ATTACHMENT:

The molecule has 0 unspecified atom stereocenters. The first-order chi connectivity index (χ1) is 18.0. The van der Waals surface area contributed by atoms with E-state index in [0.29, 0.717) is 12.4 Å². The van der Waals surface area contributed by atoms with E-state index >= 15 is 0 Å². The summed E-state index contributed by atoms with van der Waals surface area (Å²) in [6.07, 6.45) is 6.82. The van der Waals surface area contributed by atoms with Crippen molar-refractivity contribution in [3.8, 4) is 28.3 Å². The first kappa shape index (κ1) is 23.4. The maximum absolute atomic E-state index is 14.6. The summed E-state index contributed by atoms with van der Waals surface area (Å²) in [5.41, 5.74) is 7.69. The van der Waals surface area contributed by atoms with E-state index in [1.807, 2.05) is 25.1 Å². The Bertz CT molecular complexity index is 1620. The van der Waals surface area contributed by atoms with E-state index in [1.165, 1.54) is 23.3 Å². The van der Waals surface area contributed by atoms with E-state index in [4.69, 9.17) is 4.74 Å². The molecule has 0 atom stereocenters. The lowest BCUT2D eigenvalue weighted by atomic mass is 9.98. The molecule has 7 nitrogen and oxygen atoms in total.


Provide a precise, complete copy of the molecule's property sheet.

The molecule has 0 unspecified atom stereocenters. The first-order chi connectivity index (χ1) is 18.0. The van der Waals surface area contributed by atoms with E-state index in [0.29, 0.717) is 12.4 Å². The van der Waals surface area contributed by atoms with E-state index >= 15 is 0 Å². The summed E-state index contributed by atoms with van der Waals surface area (Å²) in [6.07, 6.45) is 6.82. The van der Waals surface area contributed by atoms with Crippen molar-refractivity contribution in [3.8, 4) is 28.3 Å². The first kappa shape index (κ1) is 23.4. The maximum absolute atomic E-state index is 14.6. The summed E-state index contributed by atoms with van der Waals surface area (Å²) in [5.41, 5.74) is 7.69. The van der Waals surface area contributed by atoms with E-state index in [1.807, 2.05) is 25.1 Å². The Bertz CT molecular complexity index is 1620. The van der Waals surface area contributed by atoms with E-state index in [1.165, 1.54) is 23.3 Å². The van der Waals surface area contributed by atoms with E-state index in [4.69, 9.17) is 4.74 Å². The molecule has 0 atom stereocenters. The lowest BCUT2D eigenvalue weighted by atomic mass is 9.98. The molecule has 7 nitrogen and oxygen atoms in total.